To take advantage of an expanded role for Partners, Vendors and their GTM leadership need to update their own channel facing organization, as well review and update their partner incentive and enablement programs.   

Broader Technology Provider Ecosystem

Looking at the evolution of the broader technology ecosystem, customers want and require a symbiotic relationship between the tech vendor, partners, and other technology players including independent software vendors (ISVs), Managed Service Providers (MSPs), distributors, integrators, indirect competitors and more. 

Customers expect more value for their business solutionsinvestment than ever before. The previous need to compromise on selections and features by buying a fully integrated solution from one mega-vendor is not as valid today where more solutions are available and highly integrated and transferrable on the cloud. This means that customers expect offerings to uphold those principles of integration, high levels of user experience and best of breed applications and services. As a result, more traditional platform software companies need to find the right mix of other software vendors and services companies within the ecosystem to meet this demand.

It’s essential that tech vendors remain responsive to change and competition to accelerate transformation rates. The technology industry is seeing an algorithmic curve of increase in the rate of innovation with business model transformation times decreasing from three years at a time to just 12 to 18 months. This will continue to shrink in the coming decade.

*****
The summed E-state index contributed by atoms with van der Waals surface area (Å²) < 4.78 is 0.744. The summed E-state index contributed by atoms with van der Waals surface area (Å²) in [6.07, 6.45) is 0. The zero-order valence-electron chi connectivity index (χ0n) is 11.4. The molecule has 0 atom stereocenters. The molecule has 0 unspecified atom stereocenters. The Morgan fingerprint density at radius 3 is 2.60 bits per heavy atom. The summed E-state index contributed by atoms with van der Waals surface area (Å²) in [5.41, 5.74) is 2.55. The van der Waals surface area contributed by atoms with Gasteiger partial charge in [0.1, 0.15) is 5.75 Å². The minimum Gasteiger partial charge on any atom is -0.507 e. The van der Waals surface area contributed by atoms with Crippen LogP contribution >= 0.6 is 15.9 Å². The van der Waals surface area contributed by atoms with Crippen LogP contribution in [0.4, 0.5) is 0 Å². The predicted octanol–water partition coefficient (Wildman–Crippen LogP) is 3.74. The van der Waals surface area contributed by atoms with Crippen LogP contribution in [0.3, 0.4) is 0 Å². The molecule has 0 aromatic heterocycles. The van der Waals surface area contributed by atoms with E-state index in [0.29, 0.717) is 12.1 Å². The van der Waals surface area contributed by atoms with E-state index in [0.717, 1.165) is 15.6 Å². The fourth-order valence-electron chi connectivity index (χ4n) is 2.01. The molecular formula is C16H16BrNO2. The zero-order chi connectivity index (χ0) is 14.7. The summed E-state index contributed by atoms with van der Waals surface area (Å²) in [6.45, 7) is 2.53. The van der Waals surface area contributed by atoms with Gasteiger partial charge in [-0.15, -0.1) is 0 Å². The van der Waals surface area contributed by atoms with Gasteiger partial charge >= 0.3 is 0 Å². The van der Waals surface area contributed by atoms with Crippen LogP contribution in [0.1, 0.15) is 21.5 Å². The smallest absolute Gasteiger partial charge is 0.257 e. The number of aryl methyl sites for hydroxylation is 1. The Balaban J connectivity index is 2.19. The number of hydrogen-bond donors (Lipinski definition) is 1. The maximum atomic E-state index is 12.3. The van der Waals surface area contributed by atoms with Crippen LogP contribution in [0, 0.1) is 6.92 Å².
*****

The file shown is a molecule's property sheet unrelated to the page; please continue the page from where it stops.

While external market factors can be unpredictable and create turbulence, vendors can mitigate their effects on revenue growth by better understanding the three personas of change. Customers, partners, and broader players in the tech industryhave separate needs and impacts on the ways tech vendors create and sell their offerings; however, they are also closely intertwined and must be evaluated holistically. Maximizing awareness of these basic principles will allow enterprises to see past the immediate market status and enable successful future planning for consistent growth over time.

Featured

Unleashing the Power of AI in B2B Marketing: Strategies for 2023

The digital marketing landscape is evolving rapidly, with artificial...

How To Check if a Backlink is Indexed

Backlinks are an essential aspect of building a good...

How to Find Any Business Owner’s Name

Have you ever wondered how to find the owner...

Do You Have the Right Attributes for a Career in Software Engineering?

Software engineers are in high demand these days. With...

6 Strategies to Make Sure Your Business Survives a Recession

Small businesses are always hit the hardest during an...
Ted Grossman
Ted Grossman
Ted Grossman is a principal at Alexander Group and a leader of the Technology practice. Ted has extensive experience in the areas of business strategy, business process re-engineering and organizational structure and design with a functional specialty in sales force and channel effectiveness. Ted’s industry background is extensive within the software, telecommunications and high tech manufacturing industries.